7. Women are losing out more than men

The unpaid work of millions of women across the world is often ignored by the standard economic measurement of development, Gross National Product (GNP). According to Oxfam: “If all the unpaid care work done by women across the globe was carried out by a single company, it would have an annual turnover of $10 trillion – 43 times that of Apple’. The report goes on to argue that the main driver of gender inequality, social injustice and wealth concentration is neoliberalism:

“Our economic rules have been written by rich and powerful men in their own interests. The neo-liberal economic model of today has made this worse – cuts to public services, cuts to taxes for the richest individuals and corporations, and a race to the bottom on wages have all hurt women more than men”.

8. The safeguarding crisis is reflective of a broader need for change

In Ireland, a study by Kleibl and Munck argued that “there is a shared discourse across the government, NGO and academic sectors which does not really encourage critical enquiry”. However, in light of the safeguarding crisis which has enveloped Oxfam and other NGOs in the development sector, they argue now is the time for “honest self-reflection” and propose “a carefully crafted and openly debated research project” to consider the role of NGOs as agents of development. This debate is overdue, particularly as the development process to which so many NGOs have imbued with their social capital and policy formation – the Sustainable Development Goals – is already sending out signals of distress.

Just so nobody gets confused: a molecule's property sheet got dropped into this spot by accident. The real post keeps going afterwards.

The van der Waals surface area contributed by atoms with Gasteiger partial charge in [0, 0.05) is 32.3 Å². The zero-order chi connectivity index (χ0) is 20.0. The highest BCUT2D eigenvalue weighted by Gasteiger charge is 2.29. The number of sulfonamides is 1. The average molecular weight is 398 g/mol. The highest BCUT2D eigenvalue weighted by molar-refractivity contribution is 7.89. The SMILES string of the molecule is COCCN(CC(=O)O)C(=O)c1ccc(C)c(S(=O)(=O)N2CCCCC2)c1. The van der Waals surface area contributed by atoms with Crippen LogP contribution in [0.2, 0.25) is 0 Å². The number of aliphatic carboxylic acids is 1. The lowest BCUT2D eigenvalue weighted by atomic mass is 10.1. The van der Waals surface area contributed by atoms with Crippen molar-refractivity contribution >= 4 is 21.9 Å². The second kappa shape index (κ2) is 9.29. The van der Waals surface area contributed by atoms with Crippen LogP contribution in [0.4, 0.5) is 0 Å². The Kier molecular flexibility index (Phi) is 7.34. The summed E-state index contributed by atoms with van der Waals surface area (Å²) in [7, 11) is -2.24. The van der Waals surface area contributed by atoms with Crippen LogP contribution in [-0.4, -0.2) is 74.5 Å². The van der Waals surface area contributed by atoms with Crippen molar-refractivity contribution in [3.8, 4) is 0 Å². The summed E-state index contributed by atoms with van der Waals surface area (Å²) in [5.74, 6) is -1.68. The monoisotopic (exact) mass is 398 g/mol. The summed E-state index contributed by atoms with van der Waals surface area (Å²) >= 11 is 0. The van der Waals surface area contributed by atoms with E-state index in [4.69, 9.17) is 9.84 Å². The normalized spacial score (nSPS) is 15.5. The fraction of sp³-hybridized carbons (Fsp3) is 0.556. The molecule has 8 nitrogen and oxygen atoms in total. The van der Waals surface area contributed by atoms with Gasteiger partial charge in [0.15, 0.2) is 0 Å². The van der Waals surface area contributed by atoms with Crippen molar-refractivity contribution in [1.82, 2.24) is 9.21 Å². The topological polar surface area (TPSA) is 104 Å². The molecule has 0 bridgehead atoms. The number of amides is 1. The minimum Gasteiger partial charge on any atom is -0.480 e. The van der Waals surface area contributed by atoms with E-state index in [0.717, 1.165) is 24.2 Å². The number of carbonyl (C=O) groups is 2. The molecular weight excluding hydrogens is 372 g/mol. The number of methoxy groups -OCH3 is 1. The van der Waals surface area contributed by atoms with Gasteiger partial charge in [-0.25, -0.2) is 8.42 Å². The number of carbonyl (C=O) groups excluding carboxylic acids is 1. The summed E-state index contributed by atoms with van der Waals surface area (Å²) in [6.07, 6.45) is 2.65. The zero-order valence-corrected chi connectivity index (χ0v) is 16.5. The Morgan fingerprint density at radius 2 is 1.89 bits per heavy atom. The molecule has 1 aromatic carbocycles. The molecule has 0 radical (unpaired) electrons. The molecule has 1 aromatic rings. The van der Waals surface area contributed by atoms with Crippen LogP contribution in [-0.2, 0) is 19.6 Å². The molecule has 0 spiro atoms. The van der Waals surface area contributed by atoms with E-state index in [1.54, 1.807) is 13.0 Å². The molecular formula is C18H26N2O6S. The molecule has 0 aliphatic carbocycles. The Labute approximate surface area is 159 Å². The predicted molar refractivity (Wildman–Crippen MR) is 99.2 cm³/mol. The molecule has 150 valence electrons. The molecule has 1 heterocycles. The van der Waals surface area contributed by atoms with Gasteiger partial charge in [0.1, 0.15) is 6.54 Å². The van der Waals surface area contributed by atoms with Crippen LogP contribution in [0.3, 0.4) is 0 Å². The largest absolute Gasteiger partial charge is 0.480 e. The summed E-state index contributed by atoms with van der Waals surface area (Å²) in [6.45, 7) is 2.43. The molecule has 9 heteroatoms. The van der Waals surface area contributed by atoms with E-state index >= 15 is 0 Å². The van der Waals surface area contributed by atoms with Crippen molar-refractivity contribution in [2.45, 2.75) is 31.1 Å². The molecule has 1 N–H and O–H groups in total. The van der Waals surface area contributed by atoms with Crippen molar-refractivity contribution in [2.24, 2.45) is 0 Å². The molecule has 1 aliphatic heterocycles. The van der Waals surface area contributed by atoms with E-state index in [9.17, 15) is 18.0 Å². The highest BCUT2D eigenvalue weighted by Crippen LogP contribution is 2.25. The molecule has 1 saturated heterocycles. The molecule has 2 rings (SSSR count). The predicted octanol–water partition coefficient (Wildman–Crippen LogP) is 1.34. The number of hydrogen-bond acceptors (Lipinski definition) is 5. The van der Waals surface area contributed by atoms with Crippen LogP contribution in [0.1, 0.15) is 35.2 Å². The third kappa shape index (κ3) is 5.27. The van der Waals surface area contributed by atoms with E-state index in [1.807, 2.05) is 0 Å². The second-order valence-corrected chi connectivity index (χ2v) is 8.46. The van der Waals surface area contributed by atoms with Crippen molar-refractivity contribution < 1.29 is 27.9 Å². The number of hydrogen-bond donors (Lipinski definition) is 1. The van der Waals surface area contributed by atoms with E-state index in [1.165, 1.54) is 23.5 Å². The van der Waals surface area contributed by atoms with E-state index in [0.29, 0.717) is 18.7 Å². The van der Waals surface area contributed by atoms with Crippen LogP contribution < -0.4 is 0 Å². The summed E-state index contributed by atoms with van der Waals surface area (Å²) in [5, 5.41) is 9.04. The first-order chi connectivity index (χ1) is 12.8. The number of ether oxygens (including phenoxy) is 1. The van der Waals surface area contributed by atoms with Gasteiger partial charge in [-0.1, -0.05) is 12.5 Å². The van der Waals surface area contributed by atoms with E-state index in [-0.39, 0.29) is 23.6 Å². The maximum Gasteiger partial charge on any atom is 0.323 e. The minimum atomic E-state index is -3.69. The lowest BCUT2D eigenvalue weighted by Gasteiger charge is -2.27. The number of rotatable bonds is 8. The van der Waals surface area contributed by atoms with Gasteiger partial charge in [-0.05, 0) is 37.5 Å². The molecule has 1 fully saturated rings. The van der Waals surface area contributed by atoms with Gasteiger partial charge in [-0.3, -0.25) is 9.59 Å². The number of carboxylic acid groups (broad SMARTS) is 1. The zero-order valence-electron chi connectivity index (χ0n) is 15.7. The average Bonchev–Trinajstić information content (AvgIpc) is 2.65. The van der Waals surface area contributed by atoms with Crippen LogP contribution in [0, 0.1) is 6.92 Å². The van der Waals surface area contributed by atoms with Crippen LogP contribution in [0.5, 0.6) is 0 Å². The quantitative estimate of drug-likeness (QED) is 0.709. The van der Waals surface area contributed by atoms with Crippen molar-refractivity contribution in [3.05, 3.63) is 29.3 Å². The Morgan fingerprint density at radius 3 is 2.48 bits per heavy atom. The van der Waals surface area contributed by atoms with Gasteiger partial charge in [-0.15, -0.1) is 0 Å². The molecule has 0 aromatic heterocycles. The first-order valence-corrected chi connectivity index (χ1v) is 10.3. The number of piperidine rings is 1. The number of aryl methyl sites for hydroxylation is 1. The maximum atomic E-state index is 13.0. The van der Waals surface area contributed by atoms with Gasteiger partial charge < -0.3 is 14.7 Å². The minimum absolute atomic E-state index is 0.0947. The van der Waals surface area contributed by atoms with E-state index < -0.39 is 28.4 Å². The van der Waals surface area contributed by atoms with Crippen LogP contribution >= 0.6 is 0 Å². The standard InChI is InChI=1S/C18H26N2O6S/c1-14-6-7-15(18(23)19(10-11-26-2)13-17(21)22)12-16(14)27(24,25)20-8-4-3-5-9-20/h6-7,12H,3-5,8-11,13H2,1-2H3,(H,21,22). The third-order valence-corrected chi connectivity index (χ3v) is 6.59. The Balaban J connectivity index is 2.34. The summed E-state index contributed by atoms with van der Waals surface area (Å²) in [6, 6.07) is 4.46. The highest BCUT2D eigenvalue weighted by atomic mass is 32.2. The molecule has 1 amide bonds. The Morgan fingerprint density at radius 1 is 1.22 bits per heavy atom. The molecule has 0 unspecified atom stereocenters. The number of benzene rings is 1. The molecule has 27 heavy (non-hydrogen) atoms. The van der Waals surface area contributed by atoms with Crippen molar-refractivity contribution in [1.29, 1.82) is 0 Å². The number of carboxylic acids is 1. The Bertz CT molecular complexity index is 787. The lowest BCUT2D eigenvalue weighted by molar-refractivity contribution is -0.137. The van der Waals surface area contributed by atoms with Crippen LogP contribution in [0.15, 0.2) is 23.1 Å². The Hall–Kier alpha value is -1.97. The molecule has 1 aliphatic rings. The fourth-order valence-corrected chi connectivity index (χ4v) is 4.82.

9. Redistribution is missing

An academic study carried out in the Spanish city of Valencia considered whether the SDGs can address structural problems in development aid, “such as the lack of accountability and coherence, unequal power relations, or depoliticization”. The study found that:

“the SDGs do not overcome the depoliticisation of aid discourses and policies as they still frame development problems as technical, managerial and measurable problems. For example, issues of power and key political issues such as redistribution are totally absent from the Agenda”.

The international development sector appears reluctant to leave the policy comfort zone of overseas development assistance and become more politically engaged with the structural causes of poverty. As John Hilary, former director of War on Want, said: “Over the past two decades, a highly professionalised NGO sector has increasingly moved to identify international development with overseas aid, despite the numerous critiques of such an elision from the majority world itself”. The SDGs appear to be locked in a similar managerialist and technical approach to development with the Valencian academic paper arguing that:

"Despite the references to structural issues, the new global agenda has been criticised for reproducing the status quo and for not addressing the causes of impoverishment created by the existing dominant capitalist and developmentalist model”.

International development NGOs need to start working with unity and purpose toward a more just and heavily regulated economic system that is built on social justice, green innovation, gender equality and properly funded public services. The worrying alternative is a sector detached from the lives of those on the front end of austerity and a deepening of the kind of social fragmentation suggested by Brexit and the election of Donald Trump.